A Family Case of Nephrogenic Diabetes Insipidus

Title: A Family Case of Nephrogenic Diabetes Insipidus
Authors: Okayasu, Takako; Shigihara, Kazue; Kobayashi, Norio; Ishikawa, Akashi; Fukushima, Naoki; Takase, Aiko; Hattori, Satoshi; Nakajima, Takeo; Shishido, Tetsuo; Agatsuma, Yoshinori
Publisher: Tohoku Journal of Experimental Medicine
Date Published: October 01, 1990
Reference Number: 335
Two brothers, patient 1 with fever and vomiting, and patient 2 with failure to gain weight were studied. After 4 hr of water deprivation test, the urinary osmolality of the patient 1 was only 105 mOsm/liter and his body weight showed a 4.6% reduction. In response to desamino-8-D arginine vasopressin intranasal administration, no significant elevation of urinary osmolality of patient 1 occurred. After low dose vasopressin tests, the maximal urinary osmolality of their father was in the normal range, but that of their mother was below the normal range. Moreover, the patients showed no significant increase of urinary osmolality after the same tests. The brothers were diagnosed as nephrogenic diabetes insipidus (NDI) and their mother was diagnosed as a carrier. An early diagnosis of NDI is important, since adequate managements such as low-solute diet with restricted protein and salt intake or such as water intake at frequent intervals can prevent the hyperosmolality which would develop the delayed mental and physical developments. The usefulness of the combination of indomethacin with thiazide diuretics is described.
The publisher has not granted permission to reproduce this article on our website.
You may, however, read this article at the Tohoku Journal of Experimental Medicine website.
To return to this page, use your "back" key.

This translation by the NDI Foundation is to assist the lay reader. To provide a clear, accessible interpretation of the original article, we eliminated or simplified some technical detail and complicated scientific language. We concentrated our translation on those aspects of the article dealing directly with NDI. The NDI Foundation thanks the researchers for their work toward understanding and more effectively treating this disorder.
© Copyright NDI Foundation 2007 (JC)

Okayasu, et al., report on two brothers, both of whom they diagnosed as having nephrogenic diabetes insipidus (NDI). NDI is a disorder characterized by the kidney's inability to respond to the antidiuretic hormone, arginine vasopressin (AVP). Thus, the kidneys are unable to concentrate urine or reabsorb water passing through the kidney collecting duct. The resultant symptoms are polyuria (the chronic passage of large volumes of urine) and polydipsia (chronic, excessive thirst). NDI in infants, if undiagnosed and untreated, could lead to bouts of severe dehydration which could lead to mental and physical retardation, and even death.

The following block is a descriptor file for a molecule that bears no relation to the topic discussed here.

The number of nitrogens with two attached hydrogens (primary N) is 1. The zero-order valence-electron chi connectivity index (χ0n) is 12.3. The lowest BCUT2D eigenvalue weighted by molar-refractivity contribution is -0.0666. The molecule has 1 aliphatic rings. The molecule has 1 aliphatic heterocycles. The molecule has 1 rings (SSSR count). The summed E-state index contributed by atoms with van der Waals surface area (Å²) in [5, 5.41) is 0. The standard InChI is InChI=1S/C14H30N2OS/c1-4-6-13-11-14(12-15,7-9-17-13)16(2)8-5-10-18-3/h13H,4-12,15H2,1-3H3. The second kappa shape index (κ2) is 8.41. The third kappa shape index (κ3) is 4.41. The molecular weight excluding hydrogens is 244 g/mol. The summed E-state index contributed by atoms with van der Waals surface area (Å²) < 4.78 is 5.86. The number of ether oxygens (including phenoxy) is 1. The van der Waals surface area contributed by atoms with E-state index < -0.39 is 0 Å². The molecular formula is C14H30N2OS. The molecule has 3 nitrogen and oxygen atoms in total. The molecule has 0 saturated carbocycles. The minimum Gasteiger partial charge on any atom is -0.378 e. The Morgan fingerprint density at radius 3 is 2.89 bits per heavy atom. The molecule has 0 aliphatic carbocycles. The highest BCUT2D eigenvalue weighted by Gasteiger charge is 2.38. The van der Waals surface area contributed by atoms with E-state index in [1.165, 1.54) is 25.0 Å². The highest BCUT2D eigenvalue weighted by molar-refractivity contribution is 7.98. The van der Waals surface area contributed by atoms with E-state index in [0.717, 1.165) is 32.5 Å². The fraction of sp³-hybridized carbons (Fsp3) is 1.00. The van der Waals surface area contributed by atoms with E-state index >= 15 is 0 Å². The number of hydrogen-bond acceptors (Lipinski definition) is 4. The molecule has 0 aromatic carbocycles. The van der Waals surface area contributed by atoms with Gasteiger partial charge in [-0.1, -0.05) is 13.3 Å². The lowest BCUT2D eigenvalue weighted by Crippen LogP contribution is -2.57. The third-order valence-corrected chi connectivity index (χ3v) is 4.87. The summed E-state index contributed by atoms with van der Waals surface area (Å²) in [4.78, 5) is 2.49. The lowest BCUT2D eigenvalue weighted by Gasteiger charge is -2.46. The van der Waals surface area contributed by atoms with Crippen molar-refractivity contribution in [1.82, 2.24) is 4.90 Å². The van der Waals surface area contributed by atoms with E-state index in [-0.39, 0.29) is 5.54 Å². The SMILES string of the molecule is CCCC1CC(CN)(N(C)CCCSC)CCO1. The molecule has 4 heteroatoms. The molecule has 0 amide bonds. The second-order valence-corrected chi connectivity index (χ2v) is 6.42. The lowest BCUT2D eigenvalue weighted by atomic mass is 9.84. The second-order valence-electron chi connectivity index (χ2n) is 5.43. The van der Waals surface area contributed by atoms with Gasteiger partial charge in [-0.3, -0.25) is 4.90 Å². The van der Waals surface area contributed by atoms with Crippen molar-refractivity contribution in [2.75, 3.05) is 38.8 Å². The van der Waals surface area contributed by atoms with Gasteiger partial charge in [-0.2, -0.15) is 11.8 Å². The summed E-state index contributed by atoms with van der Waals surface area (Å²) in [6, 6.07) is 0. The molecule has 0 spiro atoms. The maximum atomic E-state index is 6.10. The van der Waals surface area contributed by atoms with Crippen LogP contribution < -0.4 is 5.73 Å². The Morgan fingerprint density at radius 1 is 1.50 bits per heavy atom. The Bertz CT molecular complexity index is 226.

Patient 1 was two months old when first presented to the authors. He had a history of vomiting and fever, and was dehydrated. His blood serum had a high concentration of solutes, such as sodium. Patient 2, the younger brother, was admitted to the hospital at nine days of age due to failure to gain weight. He too had high blood concentrations of solutes such as sodium.

Both patients were given water deprivation tests. Water intake was restricted for four hours, urine samples taken hourly and body weight measured hourly. After the four-hour period, both boys were administered DDAVP, a synthetic analog of AVP. Neither responded to DDAVP and this indicated the X-linked form of NDI.

The authors studied the boys' extended family to further determine the NDI inheritance pattern. They found the mother was an NDI carrier, and concluded that NDI was inherited in an X-linked recessive manner in this family.

Infants generally can not indicate thirst or get water to alleviate it, so it is important that they are given water at regular, frequent intervals. A low-solute diet, with restricted protein and salt intake, helps reduce polyuria somewhat. Diuretics, particularly chlorothiazide, also reduce polyuria somewhat, but they deplete the body of potassium. The combination of hydrochlorothiazide and amiloride can help reduce potassium depletion somewhat while reducing polyuria. Unfortunately, this combination did not decrease patient 1's urine volume.